Adopting release at p. 176

The adopting release isn’t clear on whether firms or financial professionals could provide more information in the Form CRS itself, but the ambiguity should be interpreted against the SEC in this case.

Guidance from a single Commissioner or the SEC staff do not have the impact of law. In fact, the Joint Statement acknowledges this in footnote 1. “This statement represents the views of Chairman Clayton and Directors Blass and Redfearn. It is not a rule, regulation, or statement of the Securities and Exchange Commission (“Commission”). The Commission has neither approved nor disapproved its content. This statement has no legal force or effect: it does not alter or amend applicable law, and it creates no new or additional obligations for any person.” The introduction to the FAQs have a very similar disclaimer.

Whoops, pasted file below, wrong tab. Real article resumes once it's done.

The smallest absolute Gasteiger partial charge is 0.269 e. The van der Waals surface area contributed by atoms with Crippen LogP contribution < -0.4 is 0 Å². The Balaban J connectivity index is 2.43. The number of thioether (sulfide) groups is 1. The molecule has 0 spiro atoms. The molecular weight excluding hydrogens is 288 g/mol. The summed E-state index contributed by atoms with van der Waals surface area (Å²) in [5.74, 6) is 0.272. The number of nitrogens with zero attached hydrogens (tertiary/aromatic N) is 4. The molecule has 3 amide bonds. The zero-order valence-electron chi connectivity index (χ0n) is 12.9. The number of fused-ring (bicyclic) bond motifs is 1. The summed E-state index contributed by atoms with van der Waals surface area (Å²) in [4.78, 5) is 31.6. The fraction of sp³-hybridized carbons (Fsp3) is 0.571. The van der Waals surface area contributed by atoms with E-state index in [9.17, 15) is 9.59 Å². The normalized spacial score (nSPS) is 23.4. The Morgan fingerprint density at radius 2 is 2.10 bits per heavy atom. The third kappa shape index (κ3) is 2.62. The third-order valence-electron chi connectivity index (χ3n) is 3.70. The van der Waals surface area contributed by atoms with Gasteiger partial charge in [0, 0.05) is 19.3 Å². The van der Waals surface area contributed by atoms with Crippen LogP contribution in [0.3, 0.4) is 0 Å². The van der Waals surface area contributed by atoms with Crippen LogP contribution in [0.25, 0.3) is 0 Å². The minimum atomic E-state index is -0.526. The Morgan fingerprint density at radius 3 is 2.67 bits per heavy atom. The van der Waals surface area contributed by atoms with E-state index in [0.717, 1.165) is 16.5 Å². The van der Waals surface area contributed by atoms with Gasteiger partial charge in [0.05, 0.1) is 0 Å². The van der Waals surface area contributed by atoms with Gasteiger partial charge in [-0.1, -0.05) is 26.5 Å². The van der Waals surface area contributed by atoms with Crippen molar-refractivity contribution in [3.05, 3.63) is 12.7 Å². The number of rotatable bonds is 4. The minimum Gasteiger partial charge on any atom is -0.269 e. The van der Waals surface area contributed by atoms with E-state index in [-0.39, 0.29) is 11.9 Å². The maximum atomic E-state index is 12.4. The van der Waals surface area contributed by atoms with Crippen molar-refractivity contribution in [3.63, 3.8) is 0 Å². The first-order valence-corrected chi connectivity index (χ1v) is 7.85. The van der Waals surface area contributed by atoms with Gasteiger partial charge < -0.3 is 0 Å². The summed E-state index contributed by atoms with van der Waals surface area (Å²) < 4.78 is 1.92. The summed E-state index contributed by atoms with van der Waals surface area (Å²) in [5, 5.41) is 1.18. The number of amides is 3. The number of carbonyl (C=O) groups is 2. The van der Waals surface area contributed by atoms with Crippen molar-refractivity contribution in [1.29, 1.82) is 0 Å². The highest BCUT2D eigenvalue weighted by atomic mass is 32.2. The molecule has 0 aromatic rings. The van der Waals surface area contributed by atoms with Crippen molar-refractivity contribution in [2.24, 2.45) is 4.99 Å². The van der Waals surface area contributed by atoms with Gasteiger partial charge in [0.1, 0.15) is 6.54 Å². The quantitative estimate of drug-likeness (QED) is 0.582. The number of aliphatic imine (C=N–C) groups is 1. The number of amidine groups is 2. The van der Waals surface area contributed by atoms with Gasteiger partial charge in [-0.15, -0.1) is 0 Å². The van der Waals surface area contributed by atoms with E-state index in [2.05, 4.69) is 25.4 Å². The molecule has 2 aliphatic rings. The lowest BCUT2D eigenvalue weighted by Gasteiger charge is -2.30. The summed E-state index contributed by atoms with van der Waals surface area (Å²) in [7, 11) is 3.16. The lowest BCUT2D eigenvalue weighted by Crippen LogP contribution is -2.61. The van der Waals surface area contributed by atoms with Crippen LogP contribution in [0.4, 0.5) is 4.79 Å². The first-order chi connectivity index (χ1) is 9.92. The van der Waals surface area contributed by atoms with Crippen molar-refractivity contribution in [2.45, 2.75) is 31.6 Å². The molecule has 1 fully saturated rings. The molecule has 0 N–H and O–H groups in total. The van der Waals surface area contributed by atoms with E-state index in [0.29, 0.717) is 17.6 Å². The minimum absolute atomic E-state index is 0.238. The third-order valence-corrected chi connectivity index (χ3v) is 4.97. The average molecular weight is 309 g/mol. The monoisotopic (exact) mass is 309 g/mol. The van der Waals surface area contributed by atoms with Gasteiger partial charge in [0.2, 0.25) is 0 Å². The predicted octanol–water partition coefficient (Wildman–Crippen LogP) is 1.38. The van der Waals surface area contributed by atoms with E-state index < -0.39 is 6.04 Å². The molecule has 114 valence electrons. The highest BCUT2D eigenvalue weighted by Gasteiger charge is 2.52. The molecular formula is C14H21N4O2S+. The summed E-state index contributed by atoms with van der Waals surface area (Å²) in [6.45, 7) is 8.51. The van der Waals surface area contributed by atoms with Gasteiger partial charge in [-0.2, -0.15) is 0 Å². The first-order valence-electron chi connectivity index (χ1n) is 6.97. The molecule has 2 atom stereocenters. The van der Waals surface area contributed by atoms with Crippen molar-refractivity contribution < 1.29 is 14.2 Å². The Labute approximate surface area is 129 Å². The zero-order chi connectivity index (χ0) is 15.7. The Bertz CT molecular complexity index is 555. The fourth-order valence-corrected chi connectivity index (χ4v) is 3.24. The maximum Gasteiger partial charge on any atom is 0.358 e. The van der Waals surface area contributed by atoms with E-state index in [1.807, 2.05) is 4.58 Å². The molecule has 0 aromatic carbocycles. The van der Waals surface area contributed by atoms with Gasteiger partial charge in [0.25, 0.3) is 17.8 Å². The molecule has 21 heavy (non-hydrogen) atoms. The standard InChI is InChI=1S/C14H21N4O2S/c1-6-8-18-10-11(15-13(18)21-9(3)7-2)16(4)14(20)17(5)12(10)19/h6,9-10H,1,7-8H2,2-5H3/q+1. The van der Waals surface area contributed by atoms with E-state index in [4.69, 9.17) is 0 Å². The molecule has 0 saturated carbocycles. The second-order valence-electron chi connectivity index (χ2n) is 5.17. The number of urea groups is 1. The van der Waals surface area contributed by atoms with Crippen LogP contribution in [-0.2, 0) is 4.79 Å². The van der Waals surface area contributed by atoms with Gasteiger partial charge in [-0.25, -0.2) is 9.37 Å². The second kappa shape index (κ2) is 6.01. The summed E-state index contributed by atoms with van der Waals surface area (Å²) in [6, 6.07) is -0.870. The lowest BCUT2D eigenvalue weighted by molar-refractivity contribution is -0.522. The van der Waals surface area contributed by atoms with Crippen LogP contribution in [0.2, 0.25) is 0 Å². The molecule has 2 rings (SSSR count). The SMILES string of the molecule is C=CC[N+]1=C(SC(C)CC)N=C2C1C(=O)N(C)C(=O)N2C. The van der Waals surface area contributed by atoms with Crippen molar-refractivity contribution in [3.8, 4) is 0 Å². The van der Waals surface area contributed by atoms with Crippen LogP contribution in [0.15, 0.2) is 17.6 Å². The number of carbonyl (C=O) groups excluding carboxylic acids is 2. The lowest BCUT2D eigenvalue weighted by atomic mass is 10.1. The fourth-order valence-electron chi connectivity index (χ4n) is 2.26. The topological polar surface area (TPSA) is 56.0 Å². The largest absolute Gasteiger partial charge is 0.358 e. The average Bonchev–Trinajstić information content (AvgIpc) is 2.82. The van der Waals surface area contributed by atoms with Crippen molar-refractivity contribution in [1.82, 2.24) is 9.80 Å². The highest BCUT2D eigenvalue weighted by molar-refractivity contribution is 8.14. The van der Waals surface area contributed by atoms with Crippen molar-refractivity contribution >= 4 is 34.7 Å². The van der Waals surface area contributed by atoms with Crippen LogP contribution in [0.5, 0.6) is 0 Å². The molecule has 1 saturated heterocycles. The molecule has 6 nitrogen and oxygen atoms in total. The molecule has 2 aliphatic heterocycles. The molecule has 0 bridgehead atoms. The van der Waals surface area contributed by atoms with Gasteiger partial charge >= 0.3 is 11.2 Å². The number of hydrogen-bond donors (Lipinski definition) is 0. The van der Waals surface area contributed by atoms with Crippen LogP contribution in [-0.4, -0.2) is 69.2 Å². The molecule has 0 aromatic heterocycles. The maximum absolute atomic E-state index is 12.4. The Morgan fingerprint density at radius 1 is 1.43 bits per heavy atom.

This is important because the law in effect is the Form CRS and its instructions. Whereas, guidance is issued to help interpret or clarify an existing law. Whether the Joint Statement and FAQs are even to be considered guidance is up for debate because of the disclaimers they contain. Even if they were to be treated as guidance, I think that a federal court would agree that they are inconsistent with the regulation, which is historically the standard used in determining whether the guidance should be afforded deference. 

Bad Public Policy